Samuel Edison to rename it. He chose the name Vienna. The Edisons were
not educated people, but well regarded as hard-working pioneers – farmers,
lumberjacks and carpenters. They were also known for their family traits
of individualism, obstinacy and contrariness.
Sam Edison Jnr worked as a carpenter, tailor and tavern-keeper. His
tavern in Vienna became a centre for rebellious conversation. He did
not share his father and grandfather’s views on loyalty to the British
and he sided with the agitators wanting greater autonomy. In 1828 he
married Nancy Elliott, built a new home in Vienna and soon had four children.
Political agitation continued and, in 1837, Sam Edison
Jnr led rebels from Vienna and Port Burwell towards
Toronto to join William Lyon Mackenzie’s rebellion to
overthrow the Royal Canadian Government. When he
learned that the insurrection had been routed, he hurriedly
dispersed his band and headed for the American
border, crossing the frozen St Clair River to Port Huron.
So the rebellious descendant of British Loyalists, who
had been driven from New Jersey to Nova Scotia, was
now driven from Canada to America, making it two exiles
in three generations. Although things calmed down
in Canada with political reform, Sam Edison Jnr would
have been arrested if he had ever returned.
The American mid-west was developing fast. It was materialistic,
inventive and progressive. That prompted
Sam Edison Jnr to find his way to Milan, Ohio, at the
end of a canal about 12 kms south of Lake Erie. It was
a booming grain port where ships were loaded before
entering the Great Lakes waterways. There Sam Jnr
developed a good business supplying shingles for the
grain warehouse roofs. By 1839 Sam and Nancy had
produced two more children, but within a few years
those two and another sibling had died, due to poor
health and harsh winter conditions.
The Chicago, Detroit & Canada Grand Trunk Junction
Railroad was chartered in Michigan on 25 March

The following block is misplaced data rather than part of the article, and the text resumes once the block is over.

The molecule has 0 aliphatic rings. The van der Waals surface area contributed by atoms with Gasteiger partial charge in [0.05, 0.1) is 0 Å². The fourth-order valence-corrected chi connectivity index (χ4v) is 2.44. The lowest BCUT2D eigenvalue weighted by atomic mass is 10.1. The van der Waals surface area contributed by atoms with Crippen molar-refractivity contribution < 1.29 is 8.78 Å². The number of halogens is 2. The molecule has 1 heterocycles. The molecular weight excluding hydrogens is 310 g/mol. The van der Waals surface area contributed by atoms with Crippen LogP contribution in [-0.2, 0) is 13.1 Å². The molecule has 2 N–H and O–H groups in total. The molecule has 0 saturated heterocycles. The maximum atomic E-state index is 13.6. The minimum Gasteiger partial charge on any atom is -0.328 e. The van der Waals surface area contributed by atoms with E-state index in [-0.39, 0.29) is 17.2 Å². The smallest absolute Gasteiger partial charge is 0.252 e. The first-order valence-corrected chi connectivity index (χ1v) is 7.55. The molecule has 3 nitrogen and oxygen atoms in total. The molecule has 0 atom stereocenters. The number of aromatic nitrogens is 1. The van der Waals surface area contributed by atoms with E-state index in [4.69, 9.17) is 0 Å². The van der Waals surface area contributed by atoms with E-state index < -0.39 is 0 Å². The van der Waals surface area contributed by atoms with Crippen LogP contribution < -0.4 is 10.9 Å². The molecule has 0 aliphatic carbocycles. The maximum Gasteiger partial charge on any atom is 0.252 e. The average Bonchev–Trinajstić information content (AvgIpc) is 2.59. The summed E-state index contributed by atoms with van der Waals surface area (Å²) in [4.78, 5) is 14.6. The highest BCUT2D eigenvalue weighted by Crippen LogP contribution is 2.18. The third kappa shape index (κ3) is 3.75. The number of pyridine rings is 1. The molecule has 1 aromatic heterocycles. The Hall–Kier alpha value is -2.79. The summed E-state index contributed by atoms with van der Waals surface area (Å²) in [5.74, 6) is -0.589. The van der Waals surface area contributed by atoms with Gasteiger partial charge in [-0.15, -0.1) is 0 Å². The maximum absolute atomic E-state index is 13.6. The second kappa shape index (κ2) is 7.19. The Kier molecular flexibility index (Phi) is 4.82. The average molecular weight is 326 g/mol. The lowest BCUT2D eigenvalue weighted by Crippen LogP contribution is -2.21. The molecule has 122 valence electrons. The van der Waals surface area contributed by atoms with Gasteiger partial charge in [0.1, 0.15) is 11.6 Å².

1858 to build a 60 mile 67 chain railroad from Fort
Gratiot, just north of Port Huron, Michigan, to West
Detroit. The President was Thomas Evans Blackwell
(1819-1863), who was also the first Vice President
and General Manager of the Grand Trunk Railway of
Canada. The line was constructed between 1858 and
1859. In 1859 the Grand Trunk Railway completed its
line to Sarnia, Ontario, and instituted a ferry service
across the St. Clair River to Port Huron, Michigan. The
Grand Trunk Railway took a lease on the Chicago,
Detroit & Canada Grand Trunk Junction Railroad,
which remained a nominally independent company
until 1928 and then became part of the Canadian
National Railway's US subsidiary, the Grand Trunk
Western Railroad. It was on the line from Port Huron
to Detroit that a 12-year-old Thomas Edison held his
first job as a newsboy and candy seller on passenger
trains.John Speller's Web Pages - US Railroads
Nancy was of Scottish-English heritage and different
from the Edisons, being more intelligent and with a devotion
to learning and religion. Well into middle age
she had her seventh child, born on Feb 11, 1847,
named Thomas Alva, the Alva being in honour of a family
friend, Captain Alva Bradley. Thomas was sickly as a
young child, but mischievous, inquisitive and somewhat
difficult, as well as a bit of a loner. His brothers
and sisters were much older, the younger ones having
died. His father didn’t relate well to him, seeing him as
stupid and lacking in good sense. Thomas sensed his
disappointment and disapproval.
In 1853, boomtown Milan suffered a change of fortune
when the new railroad bypassed it and replaced the
canal as the best way to move grain into the Great